Hydrophilic interaction chromatography-multiple reaction monitoring mass spectrometry method for basic building block analysis of low molecular weight heparins prepared through nitrous acid depolymerization
Biology; Chemistry and chemical biology; Chemical and biological engineering; Biomedical engineering
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Hydrophilic interaction chromatography-multiple reaction monitoring mass spectrometry method for basic building block analysis of low molecular weight heparins prepared through nitrous acid depolymerization, X. Sun, Z. Guo, M. Yu, C. Lin, A. Sheng, Z. Wang, R. J. Linhardt, L. Chi, Journal of Chromatography A, 1479, 121–128, 2017.
Low molecular weight heparins (LMWHs) are important anticoagulant drugs that are prepared through depolymerization of unfractionated heparin. Based on the types of processing reactions and the structures of the products, LMWHs can be divided into different classifications. Enoxaparin is prepared by benzyl esterification and alkaline depolymerization, while dalteparin and nadroparin are prepared through nitrous acid depolymerization followed by borohydride reduction. Compositional analysis of their basic building blocks is an effective way to provide structural information on heparin and LMWHs. However, most current compositional analysis methods have been limited to heparin and enoxaparin. A sensitive and comprehensive approach is needed for detailed investigation of the structure of LMWHs prepared through nitrous acid depolymerization, especially their characteristic saturated non-reducing end (NRE) and 2,5-anhydro-d-mannitol reducing end (RE). A maltose modified hydrophilic interaction column offers improved separation of complicated mixtures of acidic disaccharides and oligosaccharides. A total of 36 basic building blocks were unambiguously identified by high-resolution tandem mass spectrometry (MS). Multiple reaction monitoring (MRM) MS/MS quantification was developed and validated in the analysis of dalteparin and nadroparin samples. Each group of building blocks revealed different aspects of the properties of LMWHs, such as functional motifs required for anticoagulant activity, the structure of heparin starting materials, cleavage sites in the depolymerization reaction, and undesired structural modifications resulting from side reactions.;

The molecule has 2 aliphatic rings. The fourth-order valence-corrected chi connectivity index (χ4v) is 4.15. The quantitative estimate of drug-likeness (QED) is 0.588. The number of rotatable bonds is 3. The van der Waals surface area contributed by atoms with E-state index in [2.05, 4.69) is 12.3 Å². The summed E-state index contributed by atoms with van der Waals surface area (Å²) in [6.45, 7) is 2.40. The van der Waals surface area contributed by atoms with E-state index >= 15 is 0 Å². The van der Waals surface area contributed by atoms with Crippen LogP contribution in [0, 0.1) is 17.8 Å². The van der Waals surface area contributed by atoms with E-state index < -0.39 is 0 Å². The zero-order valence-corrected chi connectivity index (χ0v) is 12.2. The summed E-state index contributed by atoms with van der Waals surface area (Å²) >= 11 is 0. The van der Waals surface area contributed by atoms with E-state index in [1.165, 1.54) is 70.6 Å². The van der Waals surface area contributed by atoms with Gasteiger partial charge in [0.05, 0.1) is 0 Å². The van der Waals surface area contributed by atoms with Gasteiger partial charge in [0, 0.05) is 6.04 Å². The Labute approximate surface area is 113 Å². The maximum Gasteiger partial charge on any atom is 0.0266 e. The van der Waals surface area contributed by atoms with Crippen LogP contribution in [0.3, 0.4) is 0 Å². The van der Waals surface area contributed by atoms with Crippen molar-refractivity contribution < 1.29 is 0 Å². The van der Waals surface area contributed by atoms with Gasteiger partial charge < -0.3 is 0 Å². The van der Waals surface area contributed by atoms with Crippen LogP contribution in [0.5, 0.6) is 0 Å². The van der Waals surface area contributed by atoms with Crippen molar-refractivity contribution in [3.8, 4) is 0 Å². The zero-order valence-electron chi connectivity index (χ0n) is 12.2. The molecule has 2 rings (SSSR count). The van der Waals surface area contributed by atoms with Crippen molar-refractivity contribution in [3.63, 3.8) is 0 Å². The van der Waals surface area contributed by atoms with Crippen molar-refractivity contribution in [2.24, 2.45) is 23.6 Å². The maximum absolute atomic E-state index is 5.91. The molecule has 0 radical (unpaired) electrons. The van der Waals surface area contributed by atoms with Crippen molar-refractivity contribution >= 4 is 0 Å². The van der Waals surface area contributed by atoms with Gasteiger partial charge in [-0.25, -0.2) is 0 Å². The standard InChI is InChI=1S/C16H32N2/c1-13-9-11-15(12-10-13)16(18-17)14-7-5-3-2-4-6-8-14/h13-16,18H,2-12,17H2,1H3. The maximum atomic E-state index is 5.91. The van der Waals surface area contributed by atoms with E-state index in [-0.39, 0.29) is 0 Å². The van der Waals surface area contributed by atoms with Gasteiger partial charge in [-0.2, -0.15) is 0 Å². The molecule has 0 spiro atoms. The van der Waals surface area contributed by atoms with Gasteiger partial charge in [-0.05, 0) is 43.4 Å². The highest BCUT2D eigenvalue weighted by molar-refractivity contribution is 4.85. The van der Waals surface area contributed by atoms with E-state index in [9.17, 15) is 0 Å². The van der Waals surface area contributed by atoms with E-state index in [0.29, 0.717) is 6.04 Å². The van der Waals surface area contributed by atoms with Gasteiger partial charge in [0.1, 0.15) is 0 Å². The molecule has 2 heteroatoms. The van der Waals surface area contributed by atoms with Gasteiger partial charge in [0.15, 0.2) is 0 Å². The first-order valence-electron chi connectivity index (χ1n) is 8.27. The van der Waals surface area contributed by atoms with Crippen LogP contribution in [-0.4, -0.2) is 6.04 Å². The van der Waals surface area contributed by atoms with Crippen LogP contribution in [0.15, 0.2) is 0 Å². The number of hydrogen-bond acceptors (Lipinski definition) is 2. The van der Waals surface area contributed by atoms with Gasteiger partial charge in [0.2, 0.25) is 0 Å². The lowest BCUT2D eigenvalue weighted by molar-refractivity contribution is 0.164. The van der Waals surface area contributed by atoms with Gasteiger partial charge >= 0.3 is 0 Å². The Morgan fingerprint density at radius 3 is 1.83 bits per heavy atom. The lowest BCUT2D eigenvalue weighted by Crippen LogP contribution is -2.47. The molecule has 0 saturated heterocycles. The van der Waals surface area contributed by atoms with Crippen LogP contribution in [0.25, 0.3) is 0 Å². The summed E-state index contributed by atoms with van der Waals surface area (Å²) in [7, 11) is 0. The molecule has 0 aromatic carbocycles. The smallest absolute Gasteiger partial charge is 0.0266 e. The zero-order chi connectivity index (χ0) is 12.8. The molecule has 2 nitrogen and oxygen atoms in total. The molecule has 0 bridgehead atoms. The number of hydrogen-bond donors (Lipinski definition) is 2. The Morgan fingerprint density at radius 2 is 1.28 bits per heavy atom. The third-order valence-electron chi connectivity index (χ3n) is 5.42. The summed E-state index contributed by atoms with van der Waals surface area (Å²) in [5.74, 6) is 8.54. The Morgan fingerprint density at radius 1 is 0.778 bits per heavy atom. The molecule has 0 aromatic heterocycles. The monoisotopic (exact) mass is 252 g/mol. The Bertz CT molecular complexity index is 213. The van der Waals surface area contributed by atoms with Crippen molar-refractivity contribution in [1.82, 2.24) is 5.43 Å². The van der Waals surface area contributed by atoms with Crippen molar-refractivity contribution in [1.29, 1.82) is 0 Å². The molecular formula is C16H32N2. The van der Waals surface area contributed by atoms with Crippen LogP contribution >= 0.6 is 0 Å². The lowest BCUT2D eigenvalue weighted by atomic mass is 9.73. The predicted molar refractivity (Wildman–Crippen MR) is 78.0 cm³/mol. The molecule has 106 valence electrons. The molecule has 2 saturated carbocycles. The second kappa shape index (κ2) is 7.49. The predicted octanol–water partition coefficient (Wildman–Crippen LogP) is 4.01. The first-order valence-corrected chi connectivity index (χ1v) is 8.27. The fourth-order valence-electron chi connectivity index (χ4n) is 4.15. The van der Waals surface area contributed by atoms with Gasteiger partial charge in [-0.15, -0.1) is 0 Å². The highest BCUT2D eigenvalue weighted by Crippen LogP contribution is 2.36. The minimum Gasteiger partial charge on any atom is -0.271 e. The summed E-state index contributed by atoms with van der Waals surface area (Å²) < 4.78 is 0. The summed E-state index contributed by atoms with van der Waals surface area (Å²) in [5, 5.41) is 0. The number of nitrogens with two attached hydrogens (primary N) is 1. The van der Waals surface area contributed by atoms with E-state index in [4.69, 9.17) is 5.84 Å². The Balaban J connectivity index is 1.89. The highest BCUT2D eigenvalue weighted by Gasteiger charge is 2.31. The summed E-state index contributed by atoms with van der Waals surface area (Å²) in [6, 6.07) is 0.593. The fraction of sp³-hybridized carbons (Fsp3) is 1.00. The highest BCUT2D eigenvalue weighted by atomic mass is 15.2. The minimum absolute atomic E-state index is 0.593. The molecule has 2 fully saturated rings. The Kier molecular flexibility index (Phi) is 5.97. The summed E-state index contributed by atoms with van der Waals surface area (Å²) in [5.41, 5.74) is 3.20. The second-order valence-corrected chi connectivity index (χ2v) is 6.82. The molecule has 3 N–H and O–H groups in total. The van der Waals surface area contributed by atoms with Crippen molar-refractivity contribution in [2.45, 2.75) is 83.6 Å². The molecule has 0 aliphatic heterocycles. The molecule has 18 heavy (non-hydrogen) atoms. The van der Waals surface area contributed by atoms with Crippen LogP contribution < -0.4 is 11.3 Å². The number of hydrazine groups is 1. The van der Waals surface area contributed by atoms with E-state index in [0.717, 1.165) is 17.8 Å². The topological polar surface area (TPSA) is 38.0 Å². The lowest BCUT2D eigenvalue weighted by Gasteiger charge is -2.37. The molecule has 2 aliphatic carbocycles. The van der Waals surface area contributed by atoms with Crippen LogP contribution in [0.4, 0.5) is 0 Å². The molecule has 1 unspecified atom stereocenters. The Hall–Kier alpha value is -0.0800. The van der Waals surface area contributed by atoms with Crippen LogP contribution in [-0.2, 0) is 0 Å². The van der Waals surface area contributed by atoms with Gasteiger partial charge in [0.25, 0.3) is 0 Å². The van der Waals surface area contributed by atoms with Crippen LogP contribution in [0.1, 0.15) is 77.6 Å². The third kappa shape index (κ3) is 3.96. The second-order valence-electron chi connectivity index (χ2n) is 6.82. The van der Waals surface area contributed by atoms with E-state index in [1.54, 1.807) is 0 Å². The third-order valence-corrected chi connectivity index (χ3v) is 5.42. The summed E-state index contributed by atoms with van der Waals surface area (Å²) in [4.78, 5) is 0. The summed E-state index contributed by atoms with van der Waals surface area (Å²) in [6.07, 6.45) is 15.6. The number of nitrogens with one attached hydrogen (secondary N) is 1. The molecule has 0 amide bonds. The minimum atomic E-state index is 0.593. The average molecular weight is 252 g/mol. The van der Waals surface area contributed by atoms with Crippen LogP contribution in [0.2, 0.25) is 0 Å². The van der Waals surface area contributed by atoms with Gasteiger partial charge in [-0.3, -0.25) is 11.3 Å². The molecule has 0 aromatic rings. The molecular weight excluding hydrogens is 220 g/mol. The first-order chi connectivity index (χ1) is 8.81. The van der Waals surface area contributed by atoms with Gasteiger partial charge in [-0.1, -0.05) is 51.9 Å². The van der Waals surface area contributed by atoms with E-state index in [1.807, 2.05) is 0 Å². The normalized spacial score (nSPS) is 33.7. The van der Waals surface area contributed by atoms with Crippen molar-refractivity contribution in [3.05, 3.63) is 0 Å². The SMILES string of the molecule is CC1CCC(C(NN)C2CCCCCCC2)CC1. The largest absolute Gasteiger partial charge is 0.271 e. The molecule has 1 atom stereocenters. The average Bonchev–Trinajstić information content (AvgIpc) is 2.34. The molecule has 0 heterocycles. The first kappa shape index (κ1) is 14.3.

Journal of Chromatography A, 1479, 121–128; Note : if this item contains full text it may be a preprint, author manuscript, or a Gold OA copy that permits redistribution with a license such as CC BY. The final version is available through the publisher’s platform.
The Linhardt Research Labs.; The Shirley Ann Jackson, Ph.D. Center for Biotechnology and Interdisciplinary Studies (CBIS);
The Linhardt Research Labs Online Collection; Rensselaer Polytechnic Institute, Troy, NY; Journal of Chromatography A; https://harc.rpi.edu/;